I was listening to the CBC (Canadian Broadcasting Corporation) noon-time ‘open-mouth’ show on the radio as I drove from one appointment to another on Monday. The guest ‘expert’ that day happened to be a grammar expert: I missed the introduction, but I inferred that he was a high school English teacher. He and the host discussed various aspects of grammar, and people called in with their grammar-related questions, as well as their pet peeves. In his attempt to avoid the jargon as he put it, his explanations of why certain English grammar rules are what they are lost something in the translation making it difficult to view his explanations with much credibility.
The show ignited my inspiration to write this blog post and then, oddly (is grammar in the air this week?), colleague Alison Delorey wrote a blog post on our students’ newsletter on the very same topic. Truthfully, though, her post is on grammar as style and you should read it. She suggests that “Grammar can be creative, interesting and exploratory…” and I agree with her; my concern in response to the call-in show, though, is that grammar is first and foremost a framework or structure for verbal communication in general. Grammatical mistakes frequently result in failure to communicate, and so your message, whatever it may be, is lost.
A caller to the radio show guest asked him the simple question: What is the difference in usage between ‘bring’ and ‘take’? It was his answer to this particular question that started to get me riled up about over-simplification of the rules.
His response was to tell her that “I bring” and “You take.” I started thinking about this as the caller also tried to process this new information. I was thinking that this couldn’t possibly be right since you can also bring clarity to a situation (you wouldn’t’ ‘take’ clarity to a situation), and I can take action on something (I wouldn’t ‘bring’ action). Clearly you can also decline both of these words: I bring, you bring, he brings etc. So, it sent me flying to Margaret Shertzer’s The Elements of Grammar (a kind of companion to Strunk and White’s classic Elements of Style, and my bible for all things stylish (although not my wardrobe!).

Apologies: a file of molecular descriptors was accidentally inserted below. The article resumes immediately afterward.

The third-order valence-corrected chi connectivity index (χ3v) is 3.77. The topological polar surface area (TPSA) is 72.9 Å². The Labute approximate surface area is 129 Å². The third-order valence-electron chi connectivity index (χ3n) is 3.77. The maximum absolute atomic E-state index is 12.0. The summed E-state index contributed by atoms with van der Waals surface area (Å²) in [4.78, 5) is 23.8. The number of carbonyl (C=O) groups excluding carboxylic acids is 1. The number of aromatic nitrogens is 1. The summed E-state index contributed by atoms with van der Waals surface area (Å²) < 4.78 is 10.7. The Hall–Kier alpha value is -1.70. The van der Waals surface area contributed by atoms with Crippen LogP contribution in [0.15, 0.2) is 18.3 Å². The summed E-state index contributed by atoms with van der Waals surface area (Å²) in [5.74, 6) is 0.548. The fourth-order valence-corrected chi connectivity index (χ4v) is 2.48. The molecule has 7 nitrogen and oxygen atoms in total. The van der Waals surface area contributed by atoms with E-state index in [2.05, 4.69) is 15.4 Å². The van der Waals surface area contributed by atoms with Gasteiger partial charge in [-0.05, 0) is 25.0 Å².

According to The Elements of Grammar the difference between the two words is this: to bring means to convey toward (the speaker); whereas to take means to carry from (the speaker). There, now I feel better. He had over-simplified it and muddied the ability of the speaker to convey a message.
Although messages can be the victim of the grammar-challenged among us, for me it’s often more of a simple stylistic issue – which takes us back to Alison’s point. In fact, most of the grammar mistakes that I find particularly annoying (somewhat like the sound of fingernails on a chalkboard in my world) are personal peeves. So, now it’s my chance to rant a bit.
For the love of god, let us stop turning nouns into verbs! It’s beginning to get out of hand. One curmudgeonly grammarian on the internet came up with examples that even I haven’t even heard. “I’m going to suicide,” “after I enema it all out”, for example, then this grammarian questions when we stopped “writing” books and began “authoring” them. Hmm.
Now if I could just banish the word “impact” used as a verb in my students’ writing, I think that I will have had an impact on (not impacted) their style!
But that’s just me.
[BTW The title “Grammar is Important” is the title of my grammar text from elementary school – other books have come and other books have gone, but I still have this one on my bookshelf from about grade four. What does that say about me?]
 Shertzer, Margaret. 1986. The elements of grammar. New York: The Macmillan Publishing Company, p. 144.
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